Sometimes It Works…Sometimes It Doesn’t…

Gazing ahead of them the two young hunters realized they had four bucks barreling toward them. It was unbelievable to have these bucks almost run them over. Instantaneously they quickly brought their bows to full draw as the lead buck bounded into the clearing. Both teenagers released arrows riveting towards the monster.

What would cause these four whitetails to lose all sense of caution and run over these two? It was the peak of the rut when the clash of antlers, breaking brush, and an all out fight brought them in on a string. These two teenagers didn’t know any better when they decided to get rattled, rocking and rolling.

Rattling can be a great tactic to employ when combined with the right time and technique. It’s hard to try something that you’ve rarely seen in the wild. And quite frankly when I starting rattling, I thought I was running every deer out of the county. For a solo sport in which I spend countless hours sitting as still and quiet as possible, banging together antlers just didn’t sound right.

Starting Out

After many attempts without luck, I spoke with a few very successful local hunters. These guys had great results on bucks that were out of bow range. They only rattled when visually seeing a deer that wouldn’t respond to calls.

That was a great solution for my inexperience. I only rattled when I could visually see a buck and then I could see their reaction. I could then crank it up or slow it down.

What a confidence booster! Over the next couple of years I had a couple dozen opportunities to test the waters. During every rattling sequence I got a response; good and bad. But those visual real life training sessions taught me more than I could have learned in a hundred of hunting videos. Hunting videos are very entertaining but often inaccurate on how your local herd will react.

In southern Michigan we have an enormous hunting community, bigger than any other state. This means that our bucks have heard every hunter’s ploy. And by two years old they are wise to all tricks of the trade. This is often why soft rattling produces better in pressured areas. But if there is no response to the soft stuff, I crank it up!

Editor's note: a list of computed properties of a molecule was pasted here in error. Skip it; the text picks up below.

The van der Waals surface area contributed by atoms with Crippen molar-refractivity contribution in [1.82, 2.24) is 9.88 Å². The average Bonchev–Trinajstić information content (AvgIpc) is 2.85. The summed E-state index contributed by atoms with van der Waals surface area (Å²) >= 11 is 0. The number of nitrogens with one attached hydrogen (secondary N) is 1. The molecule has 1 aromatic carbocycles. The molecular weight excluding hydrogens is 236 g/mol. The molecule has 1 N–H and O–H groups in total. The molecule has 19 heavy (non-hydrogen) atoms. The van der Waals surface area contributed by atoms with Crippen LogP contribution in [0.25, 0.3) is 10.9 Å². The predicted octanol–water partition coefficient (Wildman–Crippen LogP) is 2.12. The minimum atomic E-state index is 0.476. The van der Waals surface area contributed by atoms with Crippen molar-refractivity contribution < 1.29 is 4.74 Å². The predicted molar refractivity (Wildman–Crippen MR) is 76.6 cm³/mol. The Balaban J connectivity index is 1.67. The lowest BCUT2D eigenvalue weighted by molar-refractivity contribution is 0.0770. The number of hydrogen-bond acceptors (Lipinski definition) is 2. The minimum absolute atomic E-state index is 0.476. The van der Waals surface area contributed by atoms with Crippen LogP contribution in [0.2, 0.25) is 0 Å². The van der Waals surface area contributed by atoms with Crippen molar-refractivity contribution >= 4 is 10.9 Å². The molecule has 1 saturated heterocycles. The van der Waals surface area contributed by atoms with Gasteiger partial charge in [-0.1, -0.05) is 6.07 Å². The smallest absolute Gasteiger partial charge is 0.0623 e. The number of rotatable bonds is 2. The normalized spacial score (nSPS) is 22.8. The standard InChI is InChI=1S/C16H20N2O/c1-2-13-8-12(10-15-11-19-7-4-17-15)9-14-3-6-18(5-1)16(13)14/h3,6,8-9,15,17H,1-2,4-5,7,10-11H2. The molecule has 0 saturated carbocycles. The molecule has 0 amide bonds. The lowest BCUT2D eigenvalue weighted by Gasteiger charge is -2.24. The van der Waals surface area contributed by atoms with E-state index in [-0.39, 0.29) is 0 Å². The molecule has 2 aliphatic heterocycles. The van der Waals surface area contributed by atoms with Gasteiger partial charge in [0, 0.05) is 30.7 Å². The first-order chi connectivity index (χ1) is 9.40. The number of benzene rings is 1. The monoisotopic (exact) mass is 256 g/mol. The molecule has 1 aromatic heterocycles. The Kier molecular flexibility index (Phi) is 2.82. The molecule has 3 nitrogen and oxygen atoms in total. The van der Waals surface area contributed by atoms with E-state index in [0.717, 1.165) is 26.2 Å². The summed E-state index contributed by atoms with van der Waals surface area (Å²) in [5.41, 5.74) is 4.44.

Imagine sitting in the middle of plowed dirt field and trying to call in a deer — doesn’t make much sense. Neither does setting up where deer don’t feel comfortable. The most important decision when rattling is the location. Even the best most realistic calling techniques will not work if they fall on deaf ears.

Rattling became popular in Texas where the buck-doe populations are tight and hunting pressure is low. Keeping these two concepts in mind will help. If you’re hunting where big bucks are prominent or near a sanctuary (golf course, city limits, exclusive hunting rights, etc.) than feel free to get louder. With wide buck to doe ratios, there is no need for bucks to fight over the available does. The more bucks (especially

mature bucks) in an area the more likely they are to face off. And any natural deer sound will likely call in deer because they are curious.

Early Season Tickles

During the first few days of season you’ll often see bucks sparring. This is the perfect time to tickle some tines together. During early season I’ve heard bucks within thickets pushing each other around. Definitely respond to them with some sparring sounds. Response at this time of the year is spurred by curiosity.

As the pre-rut gets kicking, it’s time to crank it up. And as the peak of the rut grows closer, it gets more serious. Keep your series short, 20-60 seconds with only 2-3 sessions. I personally don’t rattle more than 1-2 times in an area the whole season. I don’t want the deer I’m hunting to catch onto my ploy.

Add Some Attitude

Seeing bucks fight is an amazing sight. Sometimes to win the game you need to get dirty. Breaking brush, scraping trees and vocalizing adds realism. I like to use a loose rattle bag and roll it against the tree. A bag allows me to toss it in my pocket if needed. Adding a decoy and scent can be a killer setup. You can win three senses; visual, audio and smell.

In Southern Michigan I’ve had great success with subtle rattling. Getting loud often causes a negative result. This is likely because I hunt in heavily pressured areas and state land. These bucks are leery because they’ve heard everyone else’s bag of tricks. Don’t overdo it by getting too loud and rattling too much, more is not always better.

Any hunting tactic employed will only work some of the time because every whitetail has a different personality. Several years ago in the heat of the rut I saw a buck with several broken tines walking away. I thought, “What the heck?” I rolled the rattle bag together and he came to a halting stop. For a moment I was excited until he tucked his tail and ran off. I then realized the broken tines and torn up coat was an indicator that he recently got his butt kicked. Like I said earlier, I’ll often get a reaction but it’s not always good. Other times they look my way and keep walking. But a few times, I’ve had them come in perfectly. Every deer has a different attitude just like humans. Some are keyed up ready for a fight while others would rather avoid the situation.

When It All Comes Together

Deer hunting is like fishing; if topwater doesn’t work, try a crankbait, a worm or a spinner. Use different tools to entice deer that are in different moods. Put a rattle bag into your arsenal and entice a few more deer. After 20 years of hunting I’m still learning how to exploit rattling. Don’t expect it to work every time but get the right day, deer and sounds and you might add one more successful hunt to your season. It’s time for you to get rattled, rocking and rolling.